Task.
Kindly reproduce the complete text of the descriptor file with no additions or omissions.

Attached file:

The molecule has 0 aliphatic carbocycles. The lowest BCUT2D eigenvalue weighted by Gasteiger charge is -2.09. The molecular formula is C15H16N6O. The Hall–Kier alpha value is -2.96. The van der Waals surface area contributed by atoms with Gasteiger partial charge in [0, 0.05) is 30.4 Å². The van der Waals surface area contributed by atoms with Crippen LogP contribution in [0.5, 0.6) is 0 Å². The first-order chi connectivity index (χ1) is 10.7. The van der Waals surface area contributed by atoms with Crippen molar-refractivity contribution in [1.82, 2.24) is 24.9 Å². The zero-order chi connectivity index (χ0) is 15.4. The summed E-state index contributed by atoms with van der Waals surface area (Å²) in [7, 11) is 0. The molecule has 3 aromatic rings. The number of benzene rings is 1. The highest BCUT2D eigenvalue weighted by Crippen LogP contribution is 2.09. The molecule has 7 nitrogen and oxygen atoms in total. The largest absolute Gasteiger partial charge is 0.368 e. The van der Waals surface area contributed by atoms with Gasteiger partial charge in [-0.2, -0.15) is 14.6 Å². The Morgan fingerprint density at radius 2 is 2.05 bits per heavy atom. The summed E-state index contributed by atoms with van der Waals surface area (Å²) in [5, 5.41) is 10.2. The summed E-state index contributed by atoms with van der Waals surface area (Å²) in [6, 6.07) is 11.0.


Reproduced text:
The molecule has 0 aliphatic carbocycles. The lowest BCUT2D eigenvalue weighted by Gasteiger charge is -2.09. The molecular formula is C15H16N6O. The Hall–Kier alpha value is -2.96. The van der Waals surface area contributed by atoms with Gasteiger partial charge in [0, 0.05) is 30.4 Å². The van der Waals surface area contributed by atoms with Crippen LogP contribution in [0.5, 0.6) is 0 Å². The first-order chi connectivity index (χ1) is 10.7. The van der Waals surface area contributed by atoms with Crippen molar-refractivity contribution in [1.82, 2.24) is 24.9 Å². The zero-order chi connectivity index (χ0) is 15.4. The summed E-state index contributed by atoms with van der Waals surface area (Å²) in [7, 11) is 0. The molecule has 3 aromatic rings. The number of benzene rings is 1. The highest BCUT2D eigenvalue weighted by Crippen LogP contribution is 2.09. The molecule has 7 nitrogen and oxygen atoms in total. The largest absolute Gasteiger partial charge is 0.368 e. The van der Waals surface area contributed by atoms with Gasteiger partial charge in [-0.2, -0.15) is 14.6 Å². The Morgan fingerprint density at radius 2 is 2.05 bits per heavy atom. The summed E-state index contributed by atoms with van der Waals surface area (Å²) in [5, 5.41) is 10.2. The summed E-state index contributed by atoms with van der Waals surface area (Å²) in [6, 6.07) is 11.0.